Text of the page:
“As business owners, energy efficiency is the best investment we can make,” says Gretchen Leary, co-owner of Duemani. She and her team are hard at work optimizing the carbon footprint of the 110-seat restaurant, set to open at Thanksgiving in Aspen’s former Rustique space. PC: Michele Cardamone Photography
When Gretchen Leary and Luigi Giordani became partners in their second Italian restaurant in Aspen—the soon-to-open Duemani which will follow in the tradition of their popular trattoria Acquolina—it was natural that the new spot’s name would reflect “two hands” coming together on the project. Close observers might also notice a “terza mano” bringing success to the table: the invisible hand of energy efficiency.
For Leary, raised near Seattle and educated from a young age to “reduce, reuse, recycle,” being conscious about the planet comes second nature. Whether it’s conservation of resources or protection of wildlife, she is thoughtful in her approach. (Before moving to Aspen, Leary had traveled the globe, working in 33 countries on behalf of leatherback sea turtles, whale sharks, black rhinos and other threatened species.) As she and her partner embarked on their own journey six years ago, this one into Aspen’s hospitality scene, it was important to create spaces that tread lightly on the Earth. “We wanted to do our part to the best of our ability,” said the humble restauranteur.
So when they opened Acquolina in 2013, one of Leary’s earliest calls was to CORE. Curious about lowering their energy impact, she signed up for a free site visit—a complementary service available to any organization in the valley—“just to get a feel of what I could do to make it better.” CORE’s commercial specialist, an energy analyst certified by the Building Professionals Institute, walked through the facility with her, discussing options to save energy and money. The restaurant owners decided to invest in energy-efficient glazing, LEDs and ENERGY STAR® appliances, cutting 5,409 kilowatt hours annually, which saves them $540 a year on utilities and garnered a $2,011 CORE rebate. Over the project’s lifetime, their work will avoid 40 metric tons of carbon emissions.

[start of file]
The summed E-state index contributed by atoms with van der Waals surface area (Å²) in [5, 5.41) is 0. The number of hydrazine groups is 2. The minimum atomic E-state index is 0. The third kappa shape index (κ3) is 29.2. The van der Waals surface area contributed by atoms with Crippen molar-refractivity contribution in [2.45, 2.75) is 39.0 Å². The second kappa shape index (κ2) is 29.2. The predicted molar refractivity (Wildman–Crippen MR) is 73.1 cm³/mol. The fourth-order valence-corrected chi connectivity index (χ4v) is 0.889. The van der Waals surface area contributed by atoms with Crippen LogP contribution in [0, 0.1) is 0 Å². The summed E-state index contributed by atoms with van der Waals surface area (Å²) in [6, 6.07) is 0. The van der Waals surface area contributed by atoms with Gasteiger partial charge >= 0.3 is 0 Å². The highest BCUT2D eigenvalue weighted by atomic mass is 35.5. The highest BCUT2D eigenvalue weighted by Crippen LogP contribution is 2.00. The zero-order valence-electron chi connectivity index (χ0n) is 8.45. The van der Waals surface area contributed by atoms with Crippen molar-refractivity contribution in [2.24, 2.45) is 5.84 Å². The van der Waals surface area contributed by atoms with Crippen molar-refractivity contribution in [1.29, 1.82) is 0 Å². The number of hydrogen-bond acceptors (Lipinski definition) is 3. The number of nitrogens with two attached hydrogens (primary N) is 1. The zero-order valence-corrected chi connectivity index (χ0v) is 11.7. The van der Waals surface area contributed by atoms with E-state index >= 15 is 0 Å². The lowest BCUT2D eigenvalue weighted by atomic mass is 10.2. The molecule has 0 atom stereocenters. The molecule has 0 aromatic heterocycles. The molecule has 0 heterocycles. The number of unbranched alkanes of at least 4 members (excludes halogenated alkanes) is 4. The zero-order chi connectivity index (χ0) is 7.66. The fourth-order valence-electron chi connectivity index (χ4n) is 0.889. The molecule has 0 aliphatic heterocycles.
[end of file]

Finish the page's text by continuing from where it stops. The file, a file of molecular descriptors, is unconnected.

“We’re trying to reduce energy wherever we can. CORE’s support and education make it easier to do our part,” said Leary. “Now we’re deep in energy efficiency.”
CORE’s Program Director Marty Treadway, who received an email earlier this year requesting a second site visit, this time for the new restaurant concept in the former Rustique space, was impressed with her passion for the subject. “I have to give credit to her,” said Treadway. “By the time we walked through the Duemani space, she was already well on her way.”
Duemani will have a lot on the menu: Italian coastal cuisine with ceviches, tartares and Mediterranean-style whole fish. Plus a bunch of behind-the-scenes stars like triple-pane windows, all LED lighting, energy-efficient appliances, room dividers that lessen the heat- and cooling-demand, air sealing, and insulation. During the recent site visit, CORE was able to validate her approach and bring new ideas for further savings, such as controls on the occupancy sensors and using a glass airlock (as opposed to a mechanical one) to keep the drafts out.
Once the systems are in place, the CORE team will verify the energy intensity per square foot of the business and is anticipating 10-12% reduction in energy consumption and corresponding utility bills. Leary’s practical steps are on target to earn her a $10,000 community grant from CORE.
“As business owners, energy efficiency is the best investment we could make,” said Leary.
To that, we raise our two hands and applaud.
Could your business, nonprofit or institution benefit from a free energy assessment? CORE’s here to help. We invite you to reach out to Mike Bouchet, CORE’s Commercial Energy Programs Manager by email or at 970-925-9775 ext. 506 to schedule your site visit today.